Dr. George Hartman is the Vice-President of Chemistry and Preclinical Development and cofounder of Novira Therapeutics, a clinical stage, privately-held company that discovers and develops small molecule antiviral drugs for the treatment of chronic hepatitis B (CHB) infection.  Novira’s lead core inhibitor candidate, NVR 3-778, disrupts the HBV lifecycle by inducing the assembly of defective capsids and is a potent inhibitor of HBV replication both in cell culture models and a humanized liver mouse model of CHB. An excellent preclinical safety profile has been established for NVR 3-778 and a Phase 1 clinical trial is underway in New Zealand.  This novel mechanism of action promises to change the paradigm for CHB treatment.  Recently, Novira Therapeutics and Johnson & Johnson have signed a definitive agreement under which Johnson & Johnson will acquire 100% of the capital stock of Novira.

Prior to his work at Novira, Dr. Hartman was Executive Director of Medicinal Chemistry at Merck where he was the lead inventor of the antiplatelet agent Aggrastat® (tirofiban hydrochloride) used in the treatment of ischemic coronary syndrome and was associated with several additional drug candidates that progressed into advanced clinical studies.   Dr. Hartman is author of over 200 publications in leading journals and over 140 US patents covering a range of therapeutic areas.  Innovation That Matters (ITM) had the honor of talking with Dr. Hartman on Novira, NVR 3-778, and Novira’s collaboration with WuXi.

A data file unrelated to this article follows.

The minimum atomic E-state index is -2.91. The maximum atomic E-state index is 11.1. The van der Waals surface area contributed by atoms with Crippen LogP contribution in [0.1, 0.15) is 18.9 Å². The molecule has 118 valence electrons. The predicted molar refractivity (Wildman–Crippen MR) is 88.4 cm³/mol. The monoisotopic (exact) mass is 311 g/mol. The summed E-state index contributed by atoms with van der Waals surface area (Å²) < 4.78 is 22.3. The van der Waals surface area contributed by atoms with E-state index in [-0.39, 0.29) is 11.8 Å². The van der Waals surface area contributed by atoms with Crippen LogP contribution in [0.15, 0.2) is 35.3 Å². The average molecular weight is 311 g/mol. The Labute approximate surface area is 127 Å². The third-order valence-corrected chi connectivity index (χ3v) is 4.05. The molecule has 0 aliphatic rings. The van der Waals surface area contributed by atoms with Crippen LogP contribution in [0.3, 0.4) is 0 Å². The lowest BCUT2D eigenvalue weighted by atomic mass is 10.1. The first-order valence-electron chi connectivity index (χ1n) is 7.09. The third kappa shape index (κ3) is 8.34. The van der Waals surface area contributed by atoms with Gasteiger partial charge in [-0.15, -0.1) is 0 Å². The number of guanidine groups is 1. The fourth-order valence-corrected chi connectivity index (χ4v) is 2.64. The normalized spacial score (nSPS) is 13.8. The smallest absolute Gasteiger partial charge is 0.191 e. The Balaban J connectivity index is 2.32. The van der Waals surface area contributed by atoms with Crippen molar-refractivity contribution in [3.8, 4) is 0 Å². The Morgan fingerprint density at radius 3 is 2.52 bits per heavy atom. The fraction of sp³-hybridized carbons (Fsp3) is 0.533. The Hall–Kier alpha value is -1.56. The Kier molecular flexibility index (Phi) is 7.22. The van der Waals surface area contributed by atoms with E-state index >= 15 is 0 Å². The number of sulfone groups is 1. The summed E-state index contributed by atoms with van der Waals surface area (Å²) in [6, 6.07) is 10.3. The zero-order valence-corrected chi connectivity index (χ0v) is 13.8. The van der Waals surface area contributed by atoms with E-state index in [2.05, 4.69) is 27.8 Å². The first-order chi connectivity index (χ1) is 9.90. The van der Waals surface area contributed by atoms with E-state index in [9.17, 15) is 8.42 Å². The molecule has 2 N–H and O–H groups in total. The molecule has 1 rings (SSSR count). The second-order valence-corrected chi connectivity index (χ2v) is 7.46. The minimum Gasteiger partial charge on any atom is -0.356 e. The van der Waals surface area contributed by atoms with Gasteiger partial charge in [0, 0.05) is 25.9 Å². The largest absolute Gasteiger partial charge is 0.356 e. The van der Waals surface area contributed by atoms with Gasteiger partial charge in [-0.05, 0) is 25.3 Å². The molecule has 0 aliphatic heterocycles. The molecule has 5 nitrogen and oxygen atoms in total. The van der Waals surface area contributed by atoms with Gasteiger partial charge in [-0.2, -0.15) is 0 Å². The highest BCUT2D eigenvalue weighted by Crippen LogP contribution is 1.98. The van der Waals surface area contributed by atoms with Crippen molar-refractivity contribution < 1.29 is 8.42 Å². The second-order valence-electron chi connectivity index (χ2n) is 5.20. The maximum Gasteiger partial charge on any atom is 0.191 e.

Novira Therapeutics offers an interesting approach to Hepatitis B therapies. Can you provide us with your perspectives on this indication?

Hartman: Hepatitis B infection presents a significant unmet medical need with an estimated 350 million people worldwide living with chronic HBV infection. A significant number of patients with chronic infection incur a higher risk of developing cirrhosis and cancer. It is estimated that 60% of hepatocellular carcinoma (liver cancer) is a direct consequence of HBV infection. Current drugs approved for the management of CHB include PEG-Interferon and nucleot(s)ides which can effectively suppress virus replication, but rarely lead to a cure.  Novira’s novel antiviral drug candidates have the potential to address the limitations of current CHB therapies when used either as mono-therapy or in combination with existing standards of care.

NVR 3-778 has made it to Phase 1A Clinical Trials – what distinguishes this therapy from others in the market?

Hartman: NVR 3-778 is a small molecule, direct acting antiviral drug candidate that inhibits the HBV core or capsid protein and being investigated for oral administration in patients with Chronic Hepatitis B (CHB). HBV core protein is a novel and promising drug target with multiple activities that enable viral replication and persistence. NVR 3-778 inhibition of the HBV core protein function offers the potential for a more efficient suppression of virus production and replication which could lead to improved durable viral suppression and functional cure rates.